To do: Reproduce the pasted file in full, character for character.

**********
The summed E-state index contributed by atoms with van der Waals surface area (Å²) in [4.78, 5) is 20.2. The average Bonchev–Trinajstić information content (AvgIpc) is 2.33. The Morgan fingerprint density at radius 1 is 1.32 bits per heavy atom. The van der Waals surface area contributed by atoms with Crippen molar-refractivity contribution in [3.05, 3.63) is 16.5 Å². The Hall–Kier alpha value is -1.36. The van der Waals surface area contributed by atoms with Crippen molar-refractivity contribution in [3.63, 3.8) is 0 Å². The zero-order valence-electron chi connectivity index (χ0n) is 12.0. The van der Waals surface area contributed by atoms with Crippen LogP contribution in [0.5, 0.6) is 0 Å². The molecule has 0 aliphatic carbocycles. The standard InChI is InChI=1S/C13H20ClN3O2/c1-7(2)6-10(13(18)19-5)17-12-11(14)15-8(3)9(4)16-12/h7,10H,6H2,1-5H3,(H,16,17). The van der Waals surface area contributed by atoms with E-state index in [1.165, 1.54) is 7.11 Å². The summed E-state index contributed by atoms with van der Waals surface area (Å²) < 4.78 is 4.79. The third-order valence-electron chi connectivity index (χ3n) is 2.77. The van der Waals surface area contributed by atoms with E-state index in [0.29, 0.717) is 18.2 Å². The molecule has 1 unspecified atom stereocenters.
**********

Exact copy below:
The summed E-state index contributed by atoms with van der Waals surface area (Å²) in [4.78, 5) is 20.2. The average Bonchev–Trinajstić information content (AvgIpc) is 2.33. The Morgan fingerprint density at radius 1 is 1.32 bits per heavy atom. The van der Waals surface area contributed by atoms with Crippen molar-refractivity contribution in [3.05, 3.63) is 16.5 Å². The Hall–Kier alpha value is -1.36. The van der Waals surface area contributed by atoms with Crippen molar-refractivity contribution in [3.63, 3.8) is 0 Å². The zero-order valence-electron chi connectivity index (χ0n) is 12.0. The van der Waals surface area contributed by atoms with Crippen LogP contribution in [0.5, 0.6) is 0 Å². The molecule has 0 aliphatic carbocycles. The standard InChI is InChI=1S/C13H20ClN3O2/c1-7(2)6-10(13(18)19-5)17-12-11(14)15-8(3)9(4)16-12/h7,10H,6H2,1-5H3,(H,16,17). The van der Waals surface area contributed by atoms with E-state index in [1.165, 1.54) is 7.11 Å². The summed E-state index contributed by atoms with van der Waals surface area (Å²) < 4.78 is 4.79. The third-order valence-electron chi connectivity index (χ3n) is 2.77. The van der Waals surface area contributed by atoms with E-state index in [0.29, 0.717) is 18.2 Å². The molecule has 1 unspecified atom stereocenters.